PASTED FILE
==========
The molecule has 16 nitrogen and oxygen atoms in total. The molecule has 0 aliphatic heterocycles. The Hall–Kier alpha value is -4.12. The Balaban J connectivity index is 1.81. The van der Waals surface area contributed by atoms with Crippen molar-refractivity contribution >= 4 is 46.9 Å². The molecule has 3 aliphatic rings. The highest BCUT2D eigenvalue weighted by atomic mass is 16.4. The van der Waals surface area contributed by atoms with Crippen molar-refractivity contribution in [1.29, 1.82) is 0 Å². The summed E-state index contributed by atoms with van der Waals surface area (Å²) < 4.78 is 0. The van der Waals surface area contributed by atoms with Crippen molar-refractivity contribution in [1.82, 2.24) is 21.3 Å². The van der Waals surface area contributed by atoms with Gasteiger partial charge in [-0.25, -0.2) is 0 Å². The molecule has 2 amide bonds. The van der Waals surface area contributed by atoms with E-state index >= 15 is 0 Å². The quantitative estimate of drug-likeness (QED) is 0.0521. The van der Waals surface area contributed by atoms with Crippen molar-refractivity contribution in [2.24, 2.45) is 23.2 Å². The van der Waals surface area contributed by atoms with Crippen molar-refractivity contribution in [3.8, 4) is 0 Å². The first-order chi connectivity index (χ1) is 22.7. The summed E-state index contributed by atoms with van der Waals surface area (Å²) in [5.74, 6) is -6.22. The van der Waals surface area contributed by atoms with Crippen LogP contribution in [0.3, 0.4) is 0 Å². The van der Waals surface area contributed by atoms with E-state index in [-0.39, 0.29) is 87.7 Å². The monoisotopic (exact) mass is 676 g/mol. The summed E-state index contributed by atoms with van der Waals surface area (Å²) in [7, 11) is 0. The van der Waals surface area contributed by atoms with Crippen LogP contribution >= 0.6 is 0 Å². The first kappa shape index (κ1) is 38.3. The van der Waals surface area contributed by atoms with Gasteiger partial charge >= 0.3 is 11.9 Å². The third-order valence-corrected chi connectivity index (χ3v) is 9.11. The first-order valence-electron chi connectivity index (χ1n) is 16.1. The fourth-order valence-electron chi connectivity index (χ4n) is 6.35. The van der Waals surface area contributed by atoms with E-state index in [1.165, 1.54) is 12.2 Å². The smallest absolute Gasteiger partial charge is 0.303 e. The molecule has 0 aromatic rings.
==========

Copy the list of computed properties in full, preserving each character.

The molecule has 16 nitrogen and oxygen atoms in total. The molecule has 0 aliphatic heterocycles. The Hall–Kier alpha value is -4.12. The Balaban J connectivity index is 1.81. The van der Waals surface area contributed by atoms with Crippen molar-refractivity contribution >= 4 is 46.9 Å². The molecule has 3 aliphatic rings. The highest BCUT2D eigenvalue weighted by atomic mass is 16.4. The van der Waals surface area contributed by atoms with Crippen molar-refractivity contribution in [1.29, 1.82) is 0 Å². The summed E-state index contributed by atoms with van der Waals surface area (Å²) < 4.78 is 0. The van der Waals surface area contributed by atoms with Crippen molar-refractivity contribution in [1.82, 2.24) is 21.3 Å². The van der Waals surface area contributed by atoms with Gasteiger partial charge in [-0.25, -0.2) is 0 Å². The molecule has 2 amide bonds. The van der Waals surface area contributed by atoms with E-state index >= 15 is 0 Å². The quantitative estimate of drug-likeness (QED) is 0.0521. The van der Waals surface area contributed by atoms with Crippen molar-refractivity contribution in [2.24, 2.45) is 23.2 Å². The van der Waals surface area contributed by atoms with Crippen molar-refractivity contribution in [3.8, 4) is 0 Å². The first-order chi connectivity index (χ1) is 22.7. The summed E-state index contributed by atoms with van der Waals surface area (Å²) in [5.74, 6) is -6.22. The van der Waals surface area contributed by atoms with Crippen LogP contribution in [0.3, 0.4) is 0 Å². The van der Waals surface area contributed by atoms with E-state index in [-0.39, 0.29) is 87.7 Å². The monoisotopic (exact) mass is 676 g/mol. The summed E-state index contributed by atoms with van der Waals surface area (Å²) in [7, 11) is 0. The van der Waals surface area contributed by atoms with Crippen LogP contribution >= 0.6 is 0 Å². The first kappa shape index (κ1) is 38.3. The van der Waals surface area contributed by atoms with Gasteiger partial charge >= 0.3 is 11.9 Å². The third-order valence-corrected chi connectivity index (χ3v) is 9.11. The first-order valence-electron chi connectivity index (χ1n) is 16.1. The fourth-order valence-electron chi connectivity index (χ4n) is 6.35. The van der Waals surface area contributed by atoms with E-state index in [1.165, 1.54) is 12.2 Å². The smallest absolute Gasteiger partial charge is 0.303 e. The molecule has 0 aromatic rings.